Using telecommunications network redundancy
High speed trunk oriented data networks based on regional or major site controllers should be configured to include route redundancy. The redundancy is valuable, not just for BRP purposes, but also to handle anticipated load variations and to permit maintenance of equipment and circuits without interrupting service.
Using a common carrier's switched broadband circuits
All of the commercial backup data centers have switched circuit capability for connecting the backup center to a customers regional or site communication controllers. In under an hour, several common carriers can reconfigure a clients network, switching the client data center out of the network and the backup center into the network.
An example of a network using dial backup, network redundancy, and switched broadband circuits is shown in Figure 4. Remote sites are connected to regional concentrators with multiple routes to the data center. These concentrators also have switched broadband capability to connect to the backup center after BRP purposes. Sites or terminals close to the data center have voice grade dial backup capability to reach the backup center.
The economics of implementing this type of backbone architecture as part of a BRP program is very favorable. Broadband digital links are highly reliable and starting to be priced at rates highly competitive with multi-drop voice grade lines. Many firms have achieved slight reductions in cost by consolidating their various application oriented networks while simultaneously adding redundancy and/or switched capability to meet BRP requirements.
Manual System Backup Approaches
Backup methods for manual records/information systems tend to be expensive and to utilize specialized equipment; or are not very safe. This problem may explain, but it does not excuse the lack of effective BRP arrangements for most critical manual systems. The following types of backup methods are only representative of the multitude of architectures available when creative managers are faced with the executive demand for a realistic BRP for all critical business functions. These various backup methods can be categorized based on if the manual processing will continue to be performed on paper or by using other media (primarily micrographic or IT image systems).
Paper-Based Processing Backup Alternatives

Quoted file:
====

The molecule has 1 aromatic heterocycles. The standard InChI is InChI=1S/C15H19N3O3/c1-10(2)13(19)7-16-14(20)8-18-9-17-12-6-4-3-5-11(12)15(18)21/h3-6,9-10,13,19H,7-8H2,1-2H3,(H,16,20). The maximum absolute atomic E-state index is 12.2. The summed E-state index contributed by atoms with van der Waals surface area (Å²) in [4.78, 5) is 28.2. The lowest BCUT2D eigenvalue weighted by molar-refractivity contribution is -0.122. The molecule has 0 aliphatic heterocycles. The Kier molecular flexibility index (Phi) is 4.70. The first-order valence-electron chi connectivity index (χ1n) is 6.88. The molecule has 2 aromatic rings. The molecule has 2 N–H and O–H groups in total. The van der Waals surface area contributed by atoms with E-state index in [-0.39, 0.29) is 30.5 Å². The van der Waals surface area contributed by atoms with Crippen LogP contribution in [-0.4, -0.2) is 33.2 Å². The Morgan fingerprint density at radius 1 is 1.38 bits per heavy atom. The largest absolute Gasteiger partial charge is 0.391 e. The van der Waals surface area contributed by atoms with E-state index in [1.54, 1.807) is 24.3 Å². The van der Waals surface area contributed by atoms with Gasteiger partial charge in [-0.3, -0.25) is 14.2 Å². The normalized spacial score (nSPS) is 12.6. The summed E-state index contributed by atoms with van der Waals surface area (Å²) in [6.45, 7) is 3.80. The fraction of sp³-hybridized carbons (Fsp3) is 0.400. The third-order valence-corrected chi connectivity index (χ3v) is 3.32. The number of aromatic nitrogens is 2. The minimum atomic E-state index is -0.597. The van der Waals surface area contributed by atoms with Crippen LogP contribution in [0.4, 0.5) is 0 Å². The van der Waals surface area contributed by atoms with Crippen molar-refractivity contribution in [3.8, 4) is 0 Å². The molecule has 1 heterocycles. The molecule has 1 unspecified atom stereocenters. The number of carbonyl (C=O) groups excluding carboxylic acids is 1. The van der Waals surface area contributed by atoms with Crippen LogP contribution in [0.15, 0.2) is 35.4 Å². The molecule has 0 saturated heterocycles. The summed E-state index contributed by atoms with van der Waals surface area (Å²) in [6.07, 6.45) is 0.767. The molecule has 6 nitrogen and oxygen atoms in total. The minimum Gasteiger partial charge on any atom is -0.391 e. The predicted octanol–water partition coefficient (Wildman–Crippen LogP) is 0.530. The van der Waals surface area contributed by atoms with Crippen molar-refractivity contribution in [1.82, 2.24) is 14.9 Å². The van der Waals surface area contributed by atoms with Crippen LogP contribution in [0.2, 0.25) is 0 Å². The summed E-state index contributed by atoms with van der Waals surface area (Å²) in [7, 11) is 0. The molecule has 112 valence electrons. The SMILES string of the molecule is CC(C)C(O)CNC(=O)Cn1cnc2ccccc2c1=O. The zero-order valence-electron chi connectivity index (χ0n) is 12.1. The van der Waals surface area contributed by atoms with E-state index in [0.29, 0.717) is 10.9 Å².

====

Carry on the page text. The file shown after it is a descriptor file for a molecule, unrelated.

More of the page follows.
Paper based processing seldom survives a quality business process reengineering (BPR) study. However, a BPR is seldom performed unless extensive automation has already occurred in that business unit. Therefore, the following approachs are the most common result of a demand for a BRP.
Secure/Fire-Proof File Room or Safe
Only currently being used paper records are to be removed from the file room/safe. This approach gives good protection during non-working hours. However, paper records are seldom removed and returned individually, because of the inefficiencies involved. Also in the event of a fire, earthquake, bomb scare etc., staff do not return current records to the secure area and, in fact, seldom close the rooms/safes. These approaches give only fair protection, and should not pass audit when the records are critical to the survival of the organization.
Off-Site Storage of Micrographic Copies of Records
Few business processes do not update the majority of records accessed. This approach, therefore, is seldom used. It is however, very effective and safe when feasible.
Archiving Off-Site the Original Paper Records and Transactions
This type of processing involves the use of non-computer based storage for processing media.
The most common types of media are microfilm/microfiche and image mass storage systems.
Micrographic media for use in processing is very common when most activity is requests for information, and all actions generate new records that can be filmed and archived. This approach, when applicable, is very effective and safe.
Image Systems are normally used for the same type of applications as micrographic media. The can , however, automatically index new transactions affecting a master record. This permits their use in more applications than micrographic systems. This approach, when applicable, is also very effective and safe